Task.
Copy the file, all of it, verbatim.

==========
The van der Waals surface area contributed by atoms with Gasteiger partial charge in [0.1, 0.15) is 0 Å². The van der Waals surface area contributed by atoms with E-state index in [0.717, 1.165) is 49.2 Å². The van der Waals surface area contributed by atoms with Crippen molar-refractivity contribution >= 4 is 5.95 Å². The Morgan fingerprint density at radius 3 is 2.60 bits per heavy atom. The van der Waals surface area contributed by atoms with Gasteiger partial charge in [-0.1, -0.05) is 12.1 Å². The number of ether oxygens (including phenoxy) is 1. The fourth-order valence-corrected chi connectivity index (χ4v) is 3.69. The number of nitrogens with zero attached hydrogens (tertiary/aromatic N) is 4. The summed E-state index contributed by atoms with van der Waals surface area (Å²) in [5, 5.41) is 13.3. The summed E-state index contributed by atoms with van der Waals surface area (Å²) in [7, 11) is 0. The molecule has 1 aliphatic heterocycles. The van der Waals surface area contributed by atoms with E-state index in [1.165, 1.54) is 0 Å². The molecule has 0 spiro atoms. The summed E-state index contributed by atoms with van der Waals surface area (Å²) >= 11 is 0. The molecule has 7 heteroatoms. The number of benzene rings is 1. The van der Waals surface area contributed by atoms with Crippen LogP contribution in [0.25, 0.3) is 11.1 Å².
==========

The van der Waals surface area contributed by atoms with Gasteiger partial charge in [0.1, 0.15) is 0 Å². The van der Waals surface area contributed by atoms with E-state index in [0.717, 1.165) is 49.2 Å². The van der Waals surface area contributed by atoms with Crippen molar-refractivity contribution >= 4 is 5.95 Å². The Morgan fingerprint density at radius 3 is 2.60 bits per heavy atom. The van der Waals surface area contributed by atoms with Gasteiger partial charge in [-0.1, -0.05) is 12.1 Å². The number of ether oxygens (including phenoxy) is 1. The fourth-order valence-corrected chi connectivity index (χ4v) is 3.69. The number of nitrogens with zero attached hydrogens (tertiary/aromatic N) is 4. The summed E-state index contributed by atoms with van der Waals surface area (Å²) in [5, 5.41) is 13.3. The summed E-state index contributed by atoms with van der Waals surface area (Å²) in [7, 11) is 0. The molecule has 1 aliphatic heterocycles. The van der Waals surface area contributed by atoms with E-state index in [1.165, 1.54) is 0 Å². The molecule has 0 spiro atoms. The summed E-state index contributed by atoms with van der Waals surface area (Å²) >= 11 is 0. The molecule has 7 heteroatoms. The number of benzene rings is 1. The van der Waals surface area contributed by atoms with Crippen LogP contribution in [0.25, 0.3) is 11.1 Å².